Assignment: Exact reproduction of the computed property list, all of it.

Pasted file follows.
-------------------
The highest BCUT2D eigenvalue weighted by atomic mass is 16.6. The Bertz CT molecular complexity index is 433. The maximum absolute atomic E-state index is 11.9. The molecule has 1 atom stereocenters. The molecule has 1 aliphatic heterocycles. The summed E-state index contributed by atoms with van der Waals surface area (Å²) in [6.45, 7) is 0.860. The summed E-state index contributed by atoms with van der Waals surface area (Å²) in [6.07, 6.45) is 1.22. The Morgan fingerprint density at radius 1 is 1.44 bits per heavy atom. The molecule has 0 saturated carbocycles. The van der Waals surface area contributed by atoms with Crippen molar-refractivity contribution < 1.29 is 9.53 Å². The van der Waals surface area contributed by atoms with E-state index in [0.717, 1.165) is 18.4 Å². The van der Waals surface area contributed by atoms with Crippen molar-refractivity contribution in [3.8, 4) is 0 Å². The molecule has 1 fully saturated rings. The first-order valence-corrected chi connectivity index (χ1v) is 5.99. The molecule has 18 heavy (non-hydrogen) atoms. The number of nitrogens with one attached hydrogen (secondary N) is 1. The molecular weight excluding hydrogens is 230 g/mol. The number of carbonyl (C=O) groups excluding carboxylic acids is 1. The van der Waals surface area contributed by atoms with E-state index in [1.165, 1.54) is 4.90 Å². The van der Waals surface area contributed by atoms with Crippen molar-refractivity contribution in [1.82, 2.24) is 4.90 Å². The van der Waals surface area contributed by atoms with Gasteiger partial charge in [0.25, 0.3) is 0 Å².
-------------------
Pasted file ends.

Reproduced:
The highest BCUT2D eigenvalue weighted by atomic mass is 16.6. The Bertz CT molecular complexity index is 433. The maximum absolute atomic E-state index is 11.9. The molecule has 1 atom stereocenters. The molecule has 1 aliphatic heterocycles. The summed E-state index contributed by atoms with van der Waals surface area (Å²) in [6.45, 7) is 0.860. The summed E-state index contributed by atoms with van der Waals surface area (Å²) in [6.07, 6.45) is 1.22. The Morgan fingerprint density at radius 1 is 1.44 bits per heavy atom. The molecule has 0 saturated carbocycles. The van der Waals surface area contributed by atoms with Crippen molar-refractivity contribution < 1.29 is 9.53 Å². The van der Waals surface area contributed by atoms with E-state index in [0.717, 1.165) is 18.4 Å². The van der Waals surface area contributed by atoms with Crippen molar-refractivity contribution in [3.8, 4) is 0 Å². The molecule has 1 fully saturated rings. The first-order valence-corrected chi connectivity index (χ1v) is 5.99. The molecule has 18 heavy (non-hydrogen) atoms. The number of nitrogens with one attached hydrogen (secondary N) is 1. The molecular weight excluding hydrogens is 230 g/mol. The number of carbonyl (C=O) groups excluding carboxylic acids is 1. The van der Waals surface area contributed by atoms with E-state index in [1.165, 1.54) is 4.90 Å². The van der Waals surface area contributed by atoms with Crippen molar-refractivity contribution in [1.82, 2.24) is 4.90 Å². The van der Waals surface area contributed by atoms with Gasteiger partial charge in [0.25, 0.3) is 0 Å².